The Smithfield herald. (Smithfield, Johnston Co., N.C.) 188?-current, April 16, 1918, Image 1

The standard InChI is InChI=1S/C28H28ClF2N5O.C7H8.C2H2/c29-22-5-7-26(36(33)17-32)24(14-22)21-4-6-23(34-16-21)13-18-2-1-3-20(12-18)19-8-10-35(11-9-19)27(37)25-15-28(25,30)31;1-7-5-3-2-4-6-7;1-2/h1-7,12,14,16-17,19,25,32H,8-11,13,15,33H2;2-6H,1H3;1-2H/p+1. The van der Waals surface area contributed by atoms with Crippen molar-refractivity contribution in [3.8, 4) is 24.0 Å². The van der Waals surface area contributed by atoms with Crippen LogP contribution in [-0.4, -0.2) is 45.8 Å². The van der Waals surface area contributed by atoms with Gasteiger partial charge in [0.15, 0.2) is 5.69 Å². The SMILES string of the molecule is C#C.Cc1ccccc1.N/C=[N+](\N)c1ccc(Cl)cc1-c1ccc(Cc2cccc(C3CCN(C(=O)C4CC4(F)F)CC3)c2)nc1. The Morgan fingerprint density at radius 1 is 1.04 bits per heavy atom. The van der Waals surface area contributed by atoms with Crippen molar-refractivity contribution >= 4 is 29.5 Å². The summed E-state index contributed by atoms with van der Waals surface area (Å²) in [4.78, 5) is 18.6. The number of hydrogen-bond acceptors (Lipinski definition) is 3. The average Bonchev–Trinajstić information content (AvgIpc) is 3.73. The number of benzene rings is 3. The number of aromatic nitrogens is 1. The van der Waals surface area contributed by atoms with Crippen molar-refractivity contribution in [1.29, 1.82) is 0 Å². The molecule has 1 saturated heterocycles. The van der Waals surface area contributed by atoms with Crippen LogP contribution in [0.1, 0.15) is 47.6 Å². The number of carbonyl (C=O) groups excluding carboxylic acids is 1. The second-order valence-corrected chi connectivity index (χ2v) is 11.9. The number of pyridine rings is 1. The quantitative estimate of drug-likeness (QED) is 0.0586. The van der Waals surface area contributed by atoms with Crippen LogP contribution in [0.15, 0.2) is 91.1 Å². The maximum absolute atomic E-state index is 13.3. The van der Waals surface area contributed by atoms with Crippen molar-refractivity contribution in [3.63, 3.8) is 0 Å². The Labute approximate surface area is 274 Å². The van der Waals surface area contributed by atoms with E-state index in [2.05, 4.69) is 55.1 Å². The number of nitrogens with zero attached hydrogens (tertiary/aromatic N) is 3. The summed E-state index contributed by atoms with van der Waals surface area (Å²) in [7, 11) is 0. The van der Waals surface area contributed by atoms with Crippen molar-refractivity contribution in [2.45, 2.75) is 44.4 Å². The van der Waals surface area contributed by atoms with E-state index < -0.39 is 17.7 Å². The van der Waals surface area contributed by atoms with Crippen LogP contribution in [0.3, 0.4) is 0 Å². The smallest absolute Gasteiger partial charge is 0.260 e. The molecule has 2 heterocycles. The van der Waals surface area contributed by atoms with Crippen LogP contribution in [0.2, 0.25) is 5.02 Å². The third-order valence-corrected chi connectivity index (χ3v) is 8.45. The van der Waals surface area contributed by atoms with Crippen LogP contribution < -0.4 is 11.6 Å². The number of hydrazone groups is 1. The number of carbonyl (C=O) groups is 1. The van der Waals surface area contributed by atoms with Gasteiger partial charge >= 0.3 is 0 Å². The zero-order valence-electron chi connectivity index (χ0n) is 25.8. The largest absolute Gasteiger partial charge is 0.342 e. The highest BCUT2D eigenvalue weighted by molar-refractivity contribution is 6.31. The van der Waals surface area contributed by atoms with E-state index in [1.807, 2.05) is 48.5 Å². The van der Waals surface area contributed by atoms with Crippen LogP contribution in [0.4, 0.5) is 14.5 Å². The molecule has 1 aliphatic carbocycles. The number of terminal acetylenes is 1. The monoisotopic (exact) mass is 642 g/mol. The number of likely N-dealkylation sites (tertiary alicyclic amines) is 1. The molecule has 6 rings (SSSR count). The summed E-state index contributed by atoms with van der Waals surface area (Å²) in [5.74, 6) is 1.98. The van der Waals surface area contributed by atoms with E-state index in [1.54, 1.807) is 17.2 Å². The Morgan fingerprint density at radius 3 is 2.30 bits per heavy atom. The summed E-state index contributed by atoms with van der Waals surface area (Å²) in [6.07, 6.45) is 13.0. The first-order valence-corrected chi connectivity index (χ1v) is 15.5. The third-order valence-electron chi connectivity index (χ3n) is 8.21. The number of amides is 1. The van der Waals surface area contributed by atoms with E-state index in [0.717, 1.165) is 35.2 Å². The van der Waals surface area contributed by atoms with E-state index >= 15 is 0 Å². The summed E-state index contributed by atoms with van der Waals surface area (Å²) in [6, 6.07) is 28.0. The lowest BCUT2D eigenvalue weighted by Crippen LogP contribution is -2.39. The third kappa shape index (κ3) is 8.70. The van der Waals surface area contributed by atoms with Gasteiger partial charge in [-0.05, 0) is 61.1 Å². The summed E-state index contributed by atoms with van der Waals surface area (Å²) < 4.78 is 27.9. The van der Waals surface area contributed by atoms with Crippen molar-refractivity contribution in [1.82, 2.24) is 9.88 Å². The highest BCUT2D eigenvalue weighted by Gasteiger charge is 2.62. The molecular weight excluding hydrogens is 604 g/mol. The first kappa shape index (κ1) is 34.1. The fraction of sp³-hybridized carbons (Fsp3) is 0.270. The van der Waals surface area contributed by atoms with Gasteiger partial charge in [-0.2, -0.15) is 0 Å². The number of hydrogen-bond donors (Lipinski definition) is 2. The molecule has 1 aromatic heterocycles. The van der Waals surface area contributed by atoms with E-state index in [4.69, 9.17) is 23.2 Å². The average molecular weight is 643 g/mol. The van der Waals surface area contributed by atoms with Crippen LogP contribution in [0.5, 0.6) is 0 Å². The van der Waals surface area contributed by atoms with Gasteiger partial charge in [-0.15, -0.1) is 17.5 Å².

mitljfidi) Herald VOLUME 37. SMITHFIELD, N. C? TUESDAY, APRIL 16, 1918. Number 31. BRITISH LINE STILL HOLDING OUT FIRM ^Nowhere Has Enemy lieen Able To Gain an Inch of Ground. Northwest of Armentieres Enor mous Numbers Killed in Fu tile Assaults on Lines. Thousands of German Dead At test to What Degree Army Has Answered Haig's Order. (Sunday's War Summary.) The entire allied line in Belgium and France is holding firm. Nowhere have the Germans been able, notwithstanding the great num bers of men hurled against it, especi ally that portion in Flanders where the British are holding forth, to gain an inch of ground. Field Marshal Haig's order that no more ground be ceded is rigidly being complied with, as is attested by the thousands of German dead now lying before the British positions southwest of Ypres, where it is the ambition of the Ger man high command to break through and envelope Field Marshal Haig's forces and gain an open highway to ward the English channel. Northwest of St. Mihiel the Ameri can troops have been compelled to withstand a series of persistent as saults, second in intensity only to those delivered by the Germans against the British in Flanders. And the honors at the end rested with the Americans, who met the foe at every style of fighting he offered and de cisively defeated him. Along the front held by the French Sunday saw nothing of greater im portance than reciprocal bombard ments on various sectors, the troops of both sides remaining in their trenches. Likewise in Italy the big guns were doing most of the work, although at several points enemy pa trols attempted to carry out diver sion but met with no success. At Neuve Eglise, northwest of Ar mentieres, where the Germans are en deavoring to drive their wedge in farther in order to outflank Ypres, the heaviest fighting has taken place. Throughout Saturday night and Sun day battles of a most obstinate char acter took place, the Germans throw ing thousands of men into the attack, notwithstanding their loss in killed or wounded. Several times the village changed hands, but at last reports the British were still in possession of it and holding tenaciously under repeat ed German onslaughts. Nowhere along the eight mile front where the Germans are trying to drive through between Wulverghem and Meteren have the Germans met with anything but repulse and the price they have paid for their at tempts to breach the British line has been enormous. On no sector have they been able to surmount the stone Wall of the defense and for the mo ment at least there seems to be justi fication for the hope that the-4urn in the tide of battle is at hand. Documents captured from German prisoners show conclusively that the great new offensive of the Germans was launched with the intention of separating the British and French armies and crushing of the British. The latest German official communi cation dealing with the situation in the region of St. Michiel, where the AmericansKare defending the line says that the Germans inflicted heavy loss es on the Americans. The same re port gives the Germans credit for gains of ground on the Lys battle front, where the British are opposed to them. In Finland the Germans are con tinuing to overrun the country and the fall of Helsingfors is daily ex pected, according to advices from Stockholm. Detachments of the en emy also are within 12 miles of the Finnish capital in the harbor of which German war vessels are lying. ? Associated Press . Buying and Selling Cows. Messrs. Edgerton and Edgerton brought in a car load of milch cows and sold them out at Kenly recently, at prices ranging from $105 to $175 each. Mr. H. F. Edgerton is now in the western part of Virginia buying hogs and cattle for their trade. GREAT NEED FOR MORE MONEY School Teachers in Large Numbers to Quit Teaching Because of the Small Pay. "All over the State public school teachers are notifyiag the authorities that they cannot continue in the ser vice at the salaries offered at the pres ent time," says a statement by the Le noir county board of education in defense of the proposed tax levy in the county. The levy, to be voted on May 18, would provide more than $30, 000 a year additional to the schools' present income, which would go to pay larger salaries, increase school terms and improve the schools. The teachers's action is not from any lack of love of their work, says the board. "Their reason goes deeper ? it arises out of grim necessity." nl the course of an array of facts and figures just ifying the teachers' course the board makes the admission that most teach ers in Lenoir county have been mak ing only $30 to $40 a month, and as sert that they "can no longer attempt in vain to make a living from one source," when there are so many op portunities open to bright women now, in government employ and else where. The school child *needs instruc tion by competent teachers now more than ever before, the board declares, since when the war is over the world will be a greatly changed place and education will figure tremendously. ? Kinston Correspondence, News and Observer. Advance in Railroad Rates. After several times refusing to per mit the 15 per cent advance in freight rates which the railroads in the east ern territory have been demanding for some years, the Interstate Com merce Commission recently handed down a decision granting the advance. It applies to large commodities ? coal, brick, grain, foodstuffs etc. It will yield the railroads about $58,000,000 a year. This eastern rate case was tried out very fully several different times. In each instance the railroads failed to prove the need for the proposed ad vance. The decision which has just come from the commission was not preceded by a new hearing. Appar ently there has been little change in the conditions whivh prevailed at the time the case was tried so complete ly So far as the railroads are concern ed it is not a matter of so much im portance now, because under the ar rangement by which they were taken over by the government they are per mitted to earn dividends equivalent to the average of their earning dur ing the three years past. It fixes the matter, however, so that the shippers will pay this $58,000,000 a year ad ditional; and when the government turns back the roads they will be nice ly fixed by this increase in revenue. It is intimated that a similar advance will be granted in western territory. It does not seem right for the gov ernment to permit things to be done while it is in control of the railroads which could not justly be done under normal conditions. Our law provides that the Interstate Commerce Com mission may grant an increase in freight rates when the railroads show that such increase is justified. The comission is composed of unusuallv rble men, who have given a great deal of time and study to railroad rates. Their judgment should not oe thrown to one side, or silenced by the people who have charge of the rail roads during this war emergency, and vhese main job is Lo get freight mov ed quickly and without particular re gard to cost. Under these unusual conditions, the right thing for the government to do would be to direct railroad operation and see that the roads are permitted to earn the div idends guarpnteed them under the ar rangement for government control, but not to permit wholesale advances in rates which will be perpetual bur den upon the people. ? Wallaces' Farmer. Third Liberty Loan. The campaign opened April 6 will close May 4. Subscriptions will be payable in the following installments: Five per cent on application, 20 per cent on May 28, 85 jer cent on July 18, and 40 per cent on August 15. No installment payment is required to be made in he month of June on account of the tax payments which are due in that month. COLLI FK CYCLOPS, OVERDUE. Collier Last Reported at West Indies Island on March 4th. Vessel Was Carrying 57 Passengers, 15 Officers and 221 Men in Her Crew. Washington, April 14. ? The big American naval collier Cyclops, carry ing 57 pasengers, 15 officers and 221 men in her crew, has been overdue at an Atlantic port since March 13th. The navy department announced to day that she was last reported at a West Indies island March 4 and that extreme anxiety is entertained as to her safety. The vessel was bringing a cargo of manganese from Brazil. Maurice Gottschalk, United States consul general at Rio de Janeiro, was the only civilian among the passen gers on the collier, the others being two naval lieutenants and 54 naval enlisted men returning to the United States. The Cyclops was commanded by Lieut Commander G. W. Worley, United States naval reserve force. The Cyclops left the West Indies with one of her two engines damaged, but the department said this fact would not have prevented her from communicating by radio and all ef forts to reach her by that means have been unsuccessful. A thorough search of the course which she would have followed in coming to port has been made and continues, it is announced. There have been no reports of Ger man submarines or raiders in the lo cality in which the collier was, the department's statement said. The weather had not been stormy and could hardly have given the collier trouble. CORN MEAL GROWING IN FAVOR Enough Corn Meal to Enable Nation to Get Along Without Using Wheat. According to an estimate made pub lic by the United States Food Admin istration following a canvass of the whole country the actual milling out put of corn meal increased from 3,000 000 barrels in October to nearly, 6, 000,000 barrels for the month of March. The estimated maximum capacity for milling corn in the United States mills running 24 hours per day, 30 days per month, exceeds 9,000,000 barrels per month, an increase of 200 per cent over last year. In view of this great output, Amer icans are now in a position to ob serve total abstinence from wheat flour and depend wholly on corn meal and other corn products as their source of breadstuff's. Our normal consumption of wheat flour is 8,000, 000 barrels per month. It is estimated that during the past 18 months the output of corn flour has increased 500 per cent. The esti mated production of corn flour for October and for March is placed at 250,000 and 540,000 barrels, respec tively. There is now enough corn meal be ing turned out to care for all de mands in the United States. The re markable increase in output, which is certain to become greater each suc ceeding month, is due in considerable part t6 the conversion of much wheat millini? machinery into corn-milling machinery. ? Official Bulletin. A Public Entertainment. Micro, April 15. ? The Micro Graded School will give a very interesting play, "The Heir of Mount Vernon," on Saturday night, April the 20th, be ginning at 8:30 o'clock. There will be a small admission fee of ten cents for children and twenty cents for adults, the proceeds from which will go for the benefit of the library. The public is cordially invited to attend. All Honor to the Advance Guard. All honors to the advance guard of America, the little force that now holds the Stars and Stripes aloft in the hell of battle! These men are the fortunate of their nation. They are heroes and the comrades of heroes. In after times their names will rank with those of the heroes of Valley Forge. It is a glorious day for the youths who carry the flag to France. To them is given the honor of making liberty perpetual by striking down the last dangerous enemy. May they strike hard and may the power of th?? New World be concentrated in their stroke! ? Washington Post. FURIOUS FIGHTING RAGES IN FLANDERS Heavy Engagements Monday With No Hreak in Line. Momemtum of the German At tack Between Lens and Ypres is Hroken. American Soldiers Show How Valiantly They ('an Fight Against the Foe in the Toul Sector. The following: brief summary of yesterday's war news is taken from today's News anil Observer: Seven days after the Germans launched their gigantic assault agains the British line between Lens and Ypres, the momentum of their attack has been "broken and the waves of the Teutonic forces are recoiling' j before the rock of the British defense. While the Germans have made pains 01 ground and have driven a wedge into the allied lines to a considerable depth, they seem to have failed in their attempt to break through or take important railroad junctions. During the last day there have been bitterly fought engagements at four places, all on the northern side of the salient to the south of Ypres. Sev en assaults against the British trench es at Merville near the apex of the triangular dent in the British line have been hurled back by the British. Neuveeglise on the extreme south western spur of Messines Ridge, has been taken by the Germans after a struggle which will go into history as one of the greatest of the past week. The British, however, have not re tired far and it is probable that they will at once organize a counter-at tack to force the Germans out of the town, which, if held, might be a "kick ing-off" point for an attack which might outflank and make untenable Messines Ridge, the key to the Brit ish positions about Ypres. Baillul and Wulverghem, between Neveeglisse and Merville, also have been the scenes of hard fighting, but except for Neuveeglisse, the northern side of the salient has stood firm. On the southern side of the salient, according to Berlin, fierce struggles have been fought. It may be that the savage fighting reported at Hangard-En-Saneterre, South of of Albert and on the center of the line facing Amiens, may mark the beginning of a new attempt to sweep westward toward Amiens. So far the fighting has brought the Ger mans only losses in men and ground. Further south, near Montdidier, there has been intense artillery firing, but the Germans have not attempted infantry operations in this important sector. Americans Standing Firm. American forces near Toul are standing firm here before heavy at tacks by the Germans and have held their lines intact in spite of all the weight of men and metal the enemy has loosed against them. The Ger mans have lost heavily. The constant German attacks in this sector may have some bearing on the development of the German of fensive campaign, and much interest in the situation throughout the reg ion held by General Pershing's men is evidenced by the allied leaders. School Notes From Kenly. Kenly, April 13. ? The Honorable R. D. W. Connor, of Raleigh, will be the principal speaker at the big patriotic and Liberty Loan rallyy to be held in the Kenly High Scho'ol auditorium next Monday night at eight o'clock. Friday evening, from nine to eleven the annual literary society reception of the Kenly State High School was given in the iarge reception hall of the school dormitory. The hall was beautifully decorated with ferns, and the large number of young people thoroughly enjoyed the program of delightful games. The reception was financed by the boys of the Rollins society, and the girls of the Thalian society and the members of the school faculty were the invited guests. Re freshments consisting of fruits and ice cream and cake were served. Prof. M. B. Andrews delivered the commencement address at the Corinth school near Wendell last Friday at noon. His subject was: "How To Get What You Want." A large number of people were present. DRAFT CALL FOR SELECTMEN. Mobilization of the Men In Ordered For May 1 and 10 ? Over 300, 000 Called Since Late in March. Washington, Apri 14. ? Another draft call, for 49,843 registrants, has been sent to governors of states by Provost Marshal General Crowder. Mobilization of the men is ordered for May 1 and 10, the war department announced todnight, and they will be sent to 11 forts and recruiting bar racks, probably for training with reg ular army units there. This call increases to more than 200,000 the number of selectmen or dered to camp since late in March. This is far in excess of the monthly average that would have been mobiliz ed under the original plan to call 800, 000 men this year over a nine-months period. Although every state and the Dis trict of Columbia are called upon to furnish men under General Crowder's latest order, nearly hjilf of the 49, 843 men will come from seven states. Illinois will supply by far the largest number, its quota being 8,047, Penn sylvania is next with 3,776, New York third, with 3,542; Michigan fourth, /with 2,593; Missouri fifth, with 2,103; Wisconsin sixth, with 2, 135, and Ohio seventh, with 2,000. Nevada has the lowest quota, 49. The quotas of other states follow: North Carolina, 481; South Carolina, 289; Virginia, 756; Tennessee, 442. JOE BROA DWELL ADVISES HIS FOLKS NOT TO WORRY. Kenly, April 13. ? Mr. C. F. Broad well, *of near Kenly, whose son, Joe Broadwell ran away from home sever al days ago, has decided to let the boy alone. Mr. Broadwell has receiv ed the following rather interesting letter from the boy: "Not Columbia, South Carolina. April 1, 1918. "Dear Mother, Father, Brothers, and Sisters: "Well, I wonder how you all are getting along now. I am getting along all right. I saw Jim Pittman Sunday. He said you all were upset about me and that you had me advertised in The Smithfield Herald. You might take that out of The Herald because we get very few of them down here. Pa, I don't think you can hardly catch me because I go under all kinds of names and styles of dress and so on. I am having a good time where I am now ? an extra good time. But I am liable not to be here long; so you needn't write down here even if you find out where I am. Let me alone; I am enjoying myself. I will go home af ter a little, but 1 don't think you can drive me home until you find out where I am! It is nothing but foolish ness to worry a bit over me. Well I reckon it is about time to turn in. Just be patient. "JOE J. "Post Script: This will probably be mailed at Columbia or some other town, but not at my post office." True Education. (Alfred E. Stearns, in the Atlantic.) When will our modern educators come to realize that true education cannot limit itself to the mental life alone? Our forefathers who founded our early institutions of learning were influenced by no uncertain mo tives. The present materialistic con ception of life did not hold them in its deadly grasp as it holds so many of our educators and philanthropists today. They recognized that the hu man being, God's highest creation, is not composed of mind alone. To them character was the paramount issue. To them character, combining in just proportion mental and moral strength, was the surest foundation of true citi zenship and of those successes upon which national life can alone with safety be built. "Above all, it is ex pected that the Master's attention to the disposition of the Minds and Morals of the youth under his charge will exceed every other care." So wrote the founder of Phillips Acad emy one hundred and thirty-five years ago, echoing in his words the ideals of the intelligent and patriotic philan thropist of his time. And later he adds these significant words: "Knowledge without goodness is dangerous." There speaks the seer with the tlear vision before him of the true mean ing and significance of education, "Knowledge without goodness is dan gerous." GERMAN TROOPS BREAK AGAINST AMERICAN LINES. German Attacks Around Toul Friday Repulsed W it h Heavy Casualties tier mans Two Days Without Food Food ? Instances of Heroism. With the American Army in France Saturday, April 13. ? (By the Asso ciated Press. ? After another night of terrific artillery fire and a bombard ment with pas shells, the Germans continued today their efforts to drive through to the third line of the Amer ican positions near Apremont forest northwest of Toul. They made two at tacks, both of which failed. The ene my's casualties in the four days' fight ing are estimated at between 300 and 400. Of this number more than 100 were killed. Although the enemy wast ed fully a half of his specially train ed shock troops batallion of 800 mea he was unable to penetrate the Am erican lines which remained unchang ed. Of the 36 prisoners taken by American troops in the fighting on Friday northwest of Toul, during which two German attacks in force were repulsed with heavy casualties to the enemy, 12, have since died of their wounds. The American troops also captured two German machine guns, besides a quantity of small arms, grenades and other war mater ial. No Food For Two Days. The prisoners taken belonged to the 25th and 26th Landwehr units, the 16th Pioneers and the Uhlans. The prisoners said they had had no food for two days, as the American artillery had prevented their rations from being brought up to their posi tion. The captive Germans quickly de voured the food given them by our men. The enemy front lines had been de stroyed by shell fire, and during Fri day's attack the Americans tempor arily abandoned their own front line, allowed the Germans to enter it and then forced tbem to engage in hand to hand fighting in the open, in which the American troops greatly excelled. This attack which was the longest and largest operation conducted ngainst the American troops since the entry of the United States into the war has developed many deeds of in dividual bravery and heroism. A young lieutenant, whose home is just outside of Boston, with three enlisted men, attacked 19 Germans who had penetrated into one of the American trenches. The lieutenant called on the Ger mans to surrender. One of them rais ed his pistol, as if to shoot, but the lieutenant shot him through the head, upon which the others lifted their hands high in the air, and yelled "Kamerad." The lieutenant marched the prisoners into the rear of our line and then returned to the front and resumed the command of his platoon. Young Courier the Hero. Five other Americans penetrated into a German dugout, where 12 of the enemy were slightly wounded. They resisted surrender, but our men threw grenades into the dugout, killing four of the Germans. The others quickly gave themselves up. A small party of bandsmen volun teered for stretcher bearing duty in the first line and worked until they were nearly exhausted. The chief surgeon ordered them to return for a rest, but they hid until the surgeon disappeared and then resumed their first aid duties. A 19-year old courier who carried a message more than two miles under heacy shell fire, fell exhausted after delivering his message into the hands of the commander of th? unit. After a short rest he begged to be allowed to continue his front line courier service. Another lieutenant, commanding a machine gun unit, just missed being struck by a shell which buried the gun, but he ordered his men to dig out the piece and soon had it firing again into the German positions. Scores of officers and men who had been assigned to rear line duty plead ed for an opportunity to go to the front line. The artillerymen also did courageous work and furnished won derful support for the American in fantry. Mr. Bryan Next Week. Hon. William Jennings Bryan, America's great orator will speak in Smithfield on Thursday of next week, April 25th.